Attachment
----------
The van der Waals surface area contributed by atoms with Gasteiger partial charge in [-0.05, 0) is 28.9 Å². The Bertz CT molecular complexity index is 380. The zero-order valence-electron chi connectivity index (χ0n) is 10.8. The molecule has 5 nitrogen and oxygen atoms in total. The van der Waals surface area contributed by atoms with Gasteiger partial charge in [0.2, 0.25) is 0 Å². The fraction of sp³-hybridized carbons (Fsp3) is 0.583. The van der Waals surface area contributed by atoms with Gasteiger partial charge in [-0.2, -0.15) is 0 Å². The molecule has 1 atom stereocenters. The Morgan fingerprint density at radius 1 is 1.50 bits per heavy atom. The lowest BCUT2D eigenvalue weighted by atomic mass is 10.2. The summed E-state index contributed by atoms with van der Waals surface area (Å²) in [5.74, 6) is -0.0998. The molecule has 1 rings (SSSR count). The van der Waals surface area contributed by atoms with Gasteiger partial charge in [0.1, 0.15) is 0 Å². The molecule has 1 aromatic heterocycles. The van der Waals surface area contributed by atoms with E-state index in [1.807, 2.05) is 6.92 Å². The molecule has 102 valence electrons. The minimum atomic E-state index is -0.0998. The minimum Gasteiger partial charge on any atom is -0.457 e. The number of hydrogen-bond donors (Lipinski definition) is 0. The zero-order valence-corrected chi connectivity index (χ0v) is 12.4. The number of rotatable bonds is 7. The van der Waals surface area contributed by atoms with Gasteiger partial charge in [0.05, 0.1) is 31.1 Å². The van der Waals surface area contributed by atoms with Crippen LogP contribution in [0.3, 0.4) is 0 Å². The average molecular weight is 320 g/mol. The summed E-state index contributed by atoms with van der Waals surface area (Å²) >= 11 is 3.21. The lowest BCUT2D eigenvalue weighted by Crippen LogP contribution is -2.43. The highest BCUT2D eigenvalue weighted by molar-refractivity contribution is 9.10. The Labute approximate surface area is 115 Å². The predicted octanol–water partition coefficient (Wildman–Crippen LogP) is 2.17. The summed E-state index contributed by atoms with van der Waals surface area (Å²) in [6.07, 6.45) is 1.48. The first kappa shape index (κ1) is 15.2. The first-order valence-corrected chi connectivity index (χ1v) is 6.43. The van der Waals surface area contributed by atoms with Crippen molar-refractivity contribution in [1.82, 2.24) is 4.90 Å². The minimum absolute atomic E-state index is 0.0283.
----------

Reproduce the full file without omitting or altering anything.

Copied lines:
The van der Waals surface area contributed by atoms with Gasteiger partial charge in [-0.05, 0) is 28.9 Å². The Bertz CT molecular complexity index is 380. The zero-order valence-electron chi connectivity index (χ0n) is 10.8. The molecule has 5 nitrogen and oxygen atoms in total. The van der Waals surface area contributed by atoms with Gasteiger partial charge in [0.2, 0.25) is 0 Å². The fraction of sp³-hybridized carbons (Fsp3) is 0.583. The van der Waals surface area contributed by atoms with Gasteiger partial charge in [-0.2, -0.15) is 0 Å². The molecule has 1 atom stereocenters. The Morgan fingerprint density at radius 1 is 1.50 bits per heavy atom. The lowest BCUT2D eigenvalue weighted by atomic mass is 10.2. The summed E-state index contributed by atoms with van der Waals surface area (Å²) in [5.74, 6) is -0.0998. The molecule has 1 rings (SSSR count). The van der Waals surface area contributed by atoms with Gasteiger partial charge in [0.1, 0.15) is 0 Å². The molecule has 1 aromatic heterocycles. The van der Waals surface area contributed by atoms with E-state index in [1.807, 2.05) is 6.92 Å². The molecule has 102 valence electrons. The minimum atomic E-state index is -0.0998. The minimum Gasteiger partial charge on any atom is -0.457 e. The number of hydrogen-bond donors (Lipinski definition) is 0. The zero-order valence-corrected chi connectivity index (χ0v) is 12.4. The number of rotatable bonds is 7. The van der Waals surface area contributed by atoms with Gasteiger partial charge in [0.05, 0.1) is 31.1 Å². The van der Waals surface area contributed by atoms with Crippen LogP contribution in [0.3, 0.4) is 0 Å². The average molecular weight is 320 g/mol. The summed E-state index contributed by atoms with van der Waals surface area (Å²) >= 11 is 3.21. The lowest BCUT2D eigenvalue weighted by Crippen LogP contribution is -2.43. The highest BCUT2D eigenvalue weighted by molar-refractivity contribution is 9.10. The Labute approximate surface area is 115 Å². The predicted octanol–water partition coefficient (Wildman–Crippen LogP) is 2.17. The summed E-state index contributed by atoms with van der Waals surface area (Å²) in [6.07, 6.45) is 1.48. The first kappa shape index (κ1) is 15.2. The first-order valence-corrected chi connectivity index (χ1v) is 6.43. The van der Waals surface area contributed by atoms with Crippen molar-refractivity contribution in [1.82, 2.24) is 4.90 Å². The minimum absolute atomic E-state index is 0.0283.